The New Haven Science Fair Program is devoted to combining critical with creative thinking in order to make learning both meaningful and enjoyable. Using hands-on science as a vehicle for formulating and answering questions helps students develop skill sets to use in both academic and real-world situations. The annual fair is a way for students of all ages, mentors, and educators to come together to meet a learning objective that builds on natural curiosity and desire for understanding the world in which we live.

This year’s science projects ranged from the life cycle of a snowman, to the warming of the earth, and proved one of the most innovative and well-attended to date. Carly Beccitti, a 10th-grader participating in the fair, designed her project to observe how apple juice consistency is affected by pectate, an enzyme found in some ripe fruits. Tyler Jupiter, a competing 11th-grader, devised a solar power project to see if pigment affected solar cells once the solar cells are desensitized. These two students are just an example of the level of intellect, innovation, and aptitude illustrated throughout the participants this year.

Overall, the 21st annual New Haven Science Fair was a huge success and continues to serve as one of the most creative, community-engaging, and inspirational forums in the CT area for exploration in science, as well as a way for individuals of all ages to build upon natural, inherent curiosity and ultimately gain a more comprehensive understanding of the world around us.

Click here to see the Fox 61 video
Click here to see the WTNH Channel 8 coverage
Click here to see photos from the New Haven Register. Additional photos here!

SCSU, City of New Haven Team Up to Boost Biosciences

Southern and the city of New Haven launched a partnership Monday designed to enhance the region’s bioscience industry. A memorandum of understanding between SCSU and the city was signed by SCSU President Mary A. Papazian and New Haven Mayor Toni N. Harp (right) during a campus ceremony.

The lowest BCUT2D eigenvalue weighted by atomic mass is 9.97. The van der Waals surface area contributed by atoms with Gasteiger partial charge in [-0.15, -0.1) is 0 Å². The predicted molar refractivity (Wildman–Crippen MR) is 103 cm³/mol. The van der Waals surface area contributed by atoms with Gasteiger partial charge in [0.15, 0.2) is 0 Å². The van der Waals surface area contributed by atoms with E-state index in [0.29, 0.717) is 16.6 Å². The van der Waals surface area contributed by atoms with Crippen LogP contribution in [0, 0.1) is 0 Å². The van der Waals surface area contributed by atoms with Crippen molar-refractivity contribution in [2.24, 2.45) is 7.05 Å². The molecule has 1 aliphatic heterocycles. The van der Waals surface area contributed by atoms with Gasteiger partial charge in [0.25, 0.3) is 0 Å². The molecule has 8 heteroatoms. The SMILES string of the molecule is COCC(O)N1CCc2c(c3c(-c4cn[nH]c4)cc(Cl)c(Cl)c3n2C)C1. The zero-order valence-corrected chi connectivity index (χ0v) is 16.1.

As part of the effort, SCSU is looking to develop several programs. They include a biotechnology major with an accompanying chemistry minor; a biotech concentration; and graduate-level and undergraduate-level certificate programs in the biosciences. University officials are hoping to launch those programs during the 2016-17 academic year.
Read full article here

Greater New Haven Earth Day Environmental Youth Summit III

By Carrie Martinelli, SCSU

On April 21st, 2015, the Office of Sustainability at Southern Connecticut State University hosted the Greater New Haven Earth Day Environmental Youth Summit III, where 100 high school students from Common Ground, Sound School, Co-op High School, Metro, and Two Rivers High School in Hartford, CT gathered to celebrate student success stories and share projects, findings, progress, and ideas.
untitledThe summit kicked off with motivational speaker Akiima Price, who gave a fascinating talk on using nature to create social change in urban communities of color. Following her discussion, students had the opportunity to share their success stories and present up-to-date findings on their various ongoing research projects. Among those presentations were Green Artists from Co-op High School, Sharing Environmental Leadership and Social Justice Work in the Community from Common Ground, Marine and Coastal Research and Action Projects from the Sound School,and International Issues and Human Rights Research Projects from the Metropolitan Business Academy.
Some of the honored guests attending the summit included members from the US Fish and Wildlife Service, the Connecticut Audubon Society, Yale Forestry School, New Haven Parks and Recreation, the Sister Leon Project, and Planned Parenthood. Students were able to speak to the members of the various organizations regarding further exploration of these fields. Furthermore, members of current action groups and projects spoke to the students about possibilities in assisting with the conservation and sustainability of our planet. These projects included the various environmental science options at Southern Connecticut State University, careers in habitat protection and wildlife conservation at the CT Audubon Society, and assisting with the Invasive Species Project at Sleeping Giant State Park. Lunch was served and students were able to meet in small groups to share their various action ideas.